The legend has various dates attributed. BBC Stoke and Staffordshire give date the legend as 1821,[1] which would identify the earl as Charles Talbot, 15th Earl of Shrewsbury.
Alton Towers Heritage state the chaining occurred "around the 1840s", which would identify the earl as John Talbot, 16th Earl of Shrewsbury.[2]

The 16th Earl is remembered as "Good Earl John" for his charity, having supported local schools and churches, and financed the construction of new Catholic chapels around the Midlands, including in the village of Alton where he also built almshouses for the poor and elderly.[5] His reputation does not seem to fit that of the Earl in the legend.


The legend states a member of the Earl's family (sometimes quoted as his son) suddenly died or was killed when riding.

The 16th Earl's only son died in infancy;[6] this does not fit with legend as it happened before John Talbot became Earl of Shrewsbury, and was not caused by a horse riding incident.
The 16th Earl had 2 daughters, the youngest, Lady Gwendoline Catherine Talbot, died in 1840 aged only 22.[5] This fits with the legend's date range, but her death was not mysterious: she died of Scarlet fever in Rome.[5] Also 3 of Gwendoline's children died of measles shortly after their mother,[5] meaning the Earl had 4 deaths in his close family, not the single one described in the legend.

Rational explanations[edit]

The 15th and 16th Earls of Shrewsbury built and then extended Alton Towers and its gardens. During their tenure, thousands of new trees were planted, but the old trees were "greatly prized". The Chained Oak was situated in a highly visible" position, "just off a carriage-way" frequently used by the Earls. As such, the tree may have been wrapped in chains simply to preserve it, and prevent it from collapsing under its own weight.[2]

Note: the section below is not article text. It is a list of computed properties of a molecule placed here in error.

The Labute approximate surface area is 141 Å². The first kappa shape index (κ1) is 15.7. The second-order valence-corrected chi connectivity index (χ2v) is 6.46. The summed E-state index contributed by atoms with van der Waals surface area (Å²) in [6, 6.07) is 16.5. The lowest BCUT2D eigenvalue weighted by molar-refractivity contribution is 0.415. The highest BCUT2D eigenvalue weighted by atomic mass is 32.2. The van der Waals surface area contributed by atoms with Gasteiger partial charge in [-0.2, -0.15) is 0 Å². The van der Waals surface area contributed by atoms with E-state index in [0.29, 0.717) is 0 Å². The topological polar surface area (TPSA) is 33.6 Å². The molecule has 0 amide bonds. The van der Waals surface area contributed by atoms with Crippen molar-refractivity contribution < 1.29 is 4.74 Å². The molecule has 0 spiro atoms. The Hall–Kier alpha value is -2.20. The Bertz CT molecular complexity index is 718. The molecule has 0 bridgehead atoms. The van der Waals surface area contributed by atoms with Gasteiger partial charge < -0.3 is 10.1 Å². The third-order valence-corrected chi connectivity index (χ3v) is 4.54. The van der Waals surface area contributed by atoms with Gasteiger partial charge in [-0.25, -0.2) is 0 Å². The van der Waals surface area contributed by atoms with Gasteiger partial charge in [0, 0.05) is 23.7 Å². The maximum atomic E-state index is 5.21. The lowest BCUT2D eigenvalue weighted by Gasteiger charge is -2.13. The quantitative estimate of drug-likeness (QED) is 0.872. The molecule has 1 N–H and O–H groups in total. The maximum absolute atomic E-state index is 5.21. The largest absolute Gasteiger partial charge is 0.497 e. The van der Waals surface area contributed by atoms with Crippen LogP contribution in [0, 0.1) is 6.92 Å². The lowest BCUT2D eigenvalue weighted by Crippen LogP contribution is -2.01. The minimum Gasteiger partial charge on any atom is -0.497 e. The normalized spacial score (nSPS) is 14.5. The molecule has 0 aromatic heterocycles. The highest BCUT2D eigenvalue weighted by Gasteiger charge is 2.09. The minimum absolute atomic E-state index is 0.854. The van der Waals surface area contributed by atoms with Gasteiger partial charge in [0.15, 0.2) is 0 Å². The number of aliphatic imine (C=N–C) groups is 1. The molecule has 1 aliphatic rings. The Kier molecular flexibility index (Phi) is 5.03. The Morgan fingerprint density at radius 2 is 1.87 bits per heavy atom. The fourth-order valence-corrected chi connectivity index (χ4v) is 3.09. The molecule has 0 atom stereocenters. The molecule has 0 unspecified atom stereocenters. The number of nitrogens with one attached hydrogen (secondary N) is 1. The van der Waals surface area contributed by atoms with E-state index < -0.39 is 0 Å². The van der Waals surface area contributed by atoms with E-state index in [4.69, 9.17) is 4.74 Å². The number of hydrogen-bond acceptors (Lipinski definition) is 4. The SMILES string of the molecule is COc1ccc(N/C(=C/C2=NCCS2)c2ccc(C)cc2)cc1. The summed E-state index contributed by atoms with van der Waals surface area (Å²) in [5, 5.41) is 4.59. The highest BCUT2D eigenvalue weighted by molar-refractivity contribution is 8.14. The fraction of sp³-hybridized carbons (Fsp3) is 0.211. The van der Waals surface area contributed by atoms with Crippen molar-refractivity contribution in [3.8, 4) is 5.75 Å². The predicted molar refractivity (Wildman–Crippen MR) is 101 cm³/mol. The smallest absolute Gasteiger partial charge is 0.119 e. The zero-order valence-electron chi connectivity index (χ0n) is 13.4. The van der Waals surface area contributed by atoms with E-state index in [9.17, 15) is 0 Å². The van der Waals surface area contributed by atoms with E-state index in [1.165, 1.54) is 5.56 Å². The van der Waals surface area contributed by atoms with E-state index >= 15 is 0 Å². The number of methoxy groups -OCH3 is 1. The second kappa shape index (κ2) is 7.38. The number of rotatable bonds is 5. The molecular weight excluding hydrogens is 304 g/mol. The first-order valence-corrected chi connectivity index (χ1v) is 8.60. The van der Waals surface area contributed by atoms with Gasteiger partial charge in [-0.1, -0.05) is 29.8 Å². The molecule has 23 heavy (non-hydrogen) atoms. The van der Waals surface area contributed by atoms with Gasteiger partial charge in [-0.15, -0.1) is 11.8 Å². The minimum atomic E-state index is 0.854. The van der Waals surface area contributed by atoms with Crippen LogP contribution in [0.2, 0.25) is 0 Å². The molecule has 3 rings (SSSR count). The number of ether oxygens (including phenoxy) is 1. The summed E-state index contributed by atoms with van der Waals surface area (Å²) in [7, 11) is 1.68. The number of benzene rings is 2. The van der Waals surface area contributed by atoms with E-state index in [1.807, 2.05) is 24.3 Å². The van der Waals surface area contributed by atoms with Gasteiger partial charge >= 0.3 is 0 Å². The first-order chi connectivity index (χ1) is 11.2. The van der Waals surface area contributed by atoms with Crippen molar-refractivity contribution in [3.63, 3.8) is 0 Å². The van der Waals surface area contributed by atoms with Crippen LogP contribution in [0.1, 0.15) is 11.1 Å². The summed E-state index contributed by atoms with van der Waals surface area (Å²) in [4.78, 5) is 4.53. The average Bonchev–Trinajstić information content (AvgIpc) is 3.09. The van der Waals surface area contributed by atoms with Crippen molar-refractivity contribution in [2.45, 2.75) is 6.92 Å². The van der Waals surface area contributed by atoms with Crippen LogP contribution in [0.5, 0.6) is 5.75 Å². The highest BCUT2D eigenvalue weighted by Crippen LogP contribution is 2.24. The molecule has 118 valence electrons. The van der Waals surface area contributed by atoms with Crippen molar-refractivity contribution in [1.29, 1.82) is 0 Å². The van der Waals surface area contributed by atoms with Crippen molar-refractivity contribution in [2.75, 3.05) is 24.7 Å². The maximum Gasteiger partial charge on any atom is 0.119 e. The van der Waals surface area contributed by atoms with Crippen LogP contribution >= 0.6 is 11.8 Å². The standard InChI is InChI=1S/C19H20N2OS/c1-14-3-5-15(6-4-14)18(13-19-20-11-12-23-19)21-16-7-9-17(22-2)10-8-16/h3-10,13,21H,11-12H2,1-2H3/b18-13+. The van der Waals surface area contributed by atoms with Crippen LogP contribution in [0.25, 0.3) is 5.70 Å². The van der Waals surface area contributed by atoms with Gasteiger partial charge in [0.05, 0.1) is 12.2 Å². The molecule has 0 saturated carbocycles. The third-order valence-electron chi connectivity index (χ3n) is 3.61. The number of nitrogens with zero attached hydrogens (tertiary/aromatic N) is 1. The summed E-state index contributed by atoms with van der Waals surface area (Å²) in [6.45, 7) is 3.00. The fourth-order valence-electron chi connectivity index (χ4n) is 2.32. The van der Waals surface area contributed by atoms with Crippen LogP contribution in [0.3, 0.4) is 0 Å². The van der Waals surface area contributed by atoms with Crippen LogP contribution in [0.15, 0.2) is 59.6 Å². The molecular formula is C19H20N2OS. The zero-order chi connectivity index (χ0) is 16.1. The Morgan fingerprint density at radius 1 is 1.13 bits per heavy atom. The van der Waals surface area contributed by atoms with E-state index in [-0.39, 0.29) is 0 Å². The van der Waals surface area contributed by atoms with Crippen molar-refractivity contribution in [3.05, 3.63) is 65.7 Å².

Public footpath left of Chained Oak B&B. Follow downhill 500 meters and its on the right.

Alton, Staffordshire, England.

In popular culture[edit]

The legend was adapted and fancifully elaborated to form the back-story for the ride "Hex" at the nearby Alton Towers theme park. The ride depicts a bolt of lightning striking the tree and causing a branch to fall.[7]


  1. ^ a b Sam Hale The legend of the Chained Oak", Odd Staffordshire, BBC Stoke and Staffordshire
  2. ^ a b c Steve Hollyman and Gary Kelsall (2008). "The Legend of the Chained Oak". Alton Towers Heritage. Archived from the original on 2013-04-30. Retrieved 2012-06-19.
  3. ^ "Archived copy". Archived from the original on 2013-10-29. Retrieved 2013-10-24.
  4. ^ "Archived copy". Archived from the original on 2013-10-29. Retrieved 2013-10-24.
  5. ^ a b c d Kohn, Marc-Arthur. "The Tragic Destiny of the British Aristocrat known as Rome's Mother of the Poor" (PDF). Archived from the original (PDF) on 29 October 2013. Retrieved 25 October 2013.
  6. ^ The Institute of Our Lady of Mercy. "John Talbot". Retrieved 25 October 2013.
  7. ^

External links[edit]

Coordinates: 52°59′12″N 1°54′06″W / 52.986761°N 1.901769°W / 52.986761; -1.901769